Scrutinizing Data Collection
Methods
Professor Lisa High
University of Windsor
Existing Data vs. New Data
First data collection decision:
- Use existing data
- New data gathered
- How will the researcher generate data?
Methods of Collection
Historical research
Secondary analysis
Records
Data Collection Methods
When existing data is not available
Developing a data collection plan = 3 types of
approaches used most frequently:
Self-reports
(2) Observation
(3) Physiologic measures
(1)
Dimensions of Data Collection
Methods
Four Dimensions:
(1)
Structure
(2)
Quantifiability
(3)
Obtrusiveness
(4)
Objectivity
Self-report Methods
Direct questioning
Unstructured Reports:
- Completely unstructured interviews
- Focused or semi-structured interviews
- Focus group interviews
- Life histories
- Diaries
Self-report Methods
Structured self-report - formal means of collection
– written document = instrument
Instrument is the “interview schedule” or
“questionnaire” ( face to face or telephone)
QUESTION FORMS:
(a) Closed-ended questions or fixed alternative
- dichotomous, multiple choice, cafeteria, rank order
and forced question
(a) Open-ended questions
Instrument Construction
Outline of the instrument’s content
Monitor for: wording, clarity, sensitivity of the
respondent’s psychological state, freedom from bias,
and reading level
Draft instruments
- Critically reviewed
- Pre-test/pilot -tested
Borrowed or adapted from other instruments
Interviews vs. Questionnaires
Questionnaires
less costly
-
Interviews
face-to-face interviews =
good response rates
Less time and effort to
administer
-
Feasible for most people
-
Complete anonymity
-
Questions less likely to be
misinterpreted
-
Absence of interviewer = no
biases
-
can produce additional
information through
observation
-
Scales & special Forms of
Structured Self-Reports
Social-psychological scales
- response bias (social desirability, extreme response,
acquiescence response)
- Counterbalancing?
Vignettes
Projective techniques
Q-sorts
Evaluation of Self-Report
Methods
Strengths:
Behaviors can be observed
Yields more information
Most commonly used in nursing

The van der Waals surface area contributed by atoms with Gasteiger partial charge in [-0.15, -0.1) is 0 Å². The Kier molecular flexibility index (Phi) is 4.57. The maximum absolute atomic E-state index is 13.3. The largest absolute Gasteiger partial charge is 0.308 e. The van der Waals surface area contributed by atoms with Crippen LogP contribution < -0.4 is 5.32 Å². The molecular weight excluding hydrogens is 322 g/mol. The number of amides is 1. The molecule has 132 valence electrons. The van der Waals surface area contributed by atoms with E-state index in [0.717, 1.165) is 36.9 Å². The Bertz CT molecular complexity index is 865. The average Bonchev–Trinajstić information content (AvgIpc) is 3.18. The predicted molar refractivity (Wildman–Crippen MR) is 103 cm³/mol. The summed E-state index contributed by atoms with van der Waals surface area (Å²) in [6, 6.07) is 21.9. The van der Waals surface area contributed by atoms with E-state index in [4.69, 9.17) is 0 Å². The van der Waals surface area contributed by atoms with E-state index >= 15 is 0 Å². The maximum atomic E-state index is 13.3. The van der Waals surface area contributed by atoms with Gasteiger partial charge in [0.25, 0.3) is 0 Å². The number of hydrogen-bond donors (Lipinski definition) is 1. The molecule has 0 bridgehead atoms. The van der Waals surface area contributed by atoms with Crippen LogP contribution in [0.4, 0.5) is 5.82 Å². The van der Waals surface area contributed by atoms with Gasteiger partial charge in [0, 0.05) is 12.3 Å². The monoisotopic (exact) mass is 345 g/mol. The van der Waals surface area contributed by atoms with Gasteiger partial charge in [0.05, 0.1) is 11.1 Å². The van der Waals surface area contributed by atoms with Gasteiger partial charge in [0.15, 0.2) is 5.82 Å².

Weakness:
Validity and accuracy
Social desirability
Unstructured = time consuming and demanding
Critiquing Self-Reports
What to look for:
- Degree of structure
- Interview or questions uses
- Composite scale administered
- How instruments administered
- Response rate
Observational Methods
Alternative to self-reports
Broad applicability
Researcher flexibility to several dimensions:
Focus of the observation
(2) Concealment
(3) Duration of observation
(4) Method of recording observations
(1)
Unstructured Observational
Methods
Permits the researcher to see the world as the study
participants
To develop a rich understanding and appreciation of
the phenomena
Extract meaning form events and situations
Grasp the subtleties of cultural variation
What is participant observation?
Gathering Unstructured
Observational Data
Consider the following:
The physical setting – where questions
(b) The participants – who questions
(c) Activities – what questions
(d) Frequency and duration – when questions
(e) Process – how questions
(f) Outcomes – why questions
(a)
Positioning Approaches
(1)
Single Positioning
(2)
Multiple Positioning
(3)
Mobile Positioning
Recording Unstructured
Observational Data
Log
Field notes
Observational notes
Theoretical notes
Methodologic notes
Personal notes
Structured Observational
Methods
Differs from unstructured observational
-
-
Advance preparation
Accurate categorizing, recording and encoding the
observation and sampling
Checklist
Rating scales
Observational sampling includes:
(a) Time sampling
(b) Event sampling
Evaluation of Observation
Methods
Have an intrinsic appeal to capture
Suited for people who are unable to describe
their own behaviors
Provides in-depth and diverse information
Humans are used as the measuring
instruments
Shortcomings – ethical difficulties, reactivity,
observational bias
Unstructured – yield richer data
Biophysiologic Measures
Use of biophysiologic and physical variables
(1)
(2)
(3)
(4)
(5)
Five classes:
Basic biophysiologic processes
Nursing actions = outcomes
Evaluation of specific nursing procedures/interventions
Evaluate & improve the measurement & recording of
biophysiologic information
Antecedents and consequences of biophysiologic
indicators = possible treatment modes
Types of Biophysiologic Measures
Includes: “in vivo measures” or “in vitro measures”
IN vivo measures – performed directly within or on
living organisms
IN vivo instruments – to measure all bodily functions
and technological advances
IN vitro measures – data gathered from participants
extracting some biophysiological material from them
In vitro measures – chemical, microbiologic, cytologic
and histologic means
Types of Biophysiologic Measures
Evaluation of Biophysiologic Measures:
-
Accurate and precise
Measures are objective
Valid measures of the targeted variables
Cost usually low or nonexistent
Disadvantages:
-
measuring tool may affect the variable
Normally interferences that create artifacts
Energy must be applied – avoid damaging cells
Critiquing Biophysiologic
Measures
Critiquing Biophysiologic Measures:
- most important consideration – the appropriateness
of the measures for the research question
Review:
- Box 11-4 – p. 293 – 1st edition
- Box 13.5 – p. 308 – 2nd edition
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Scrutinizing Data Collection Mehtods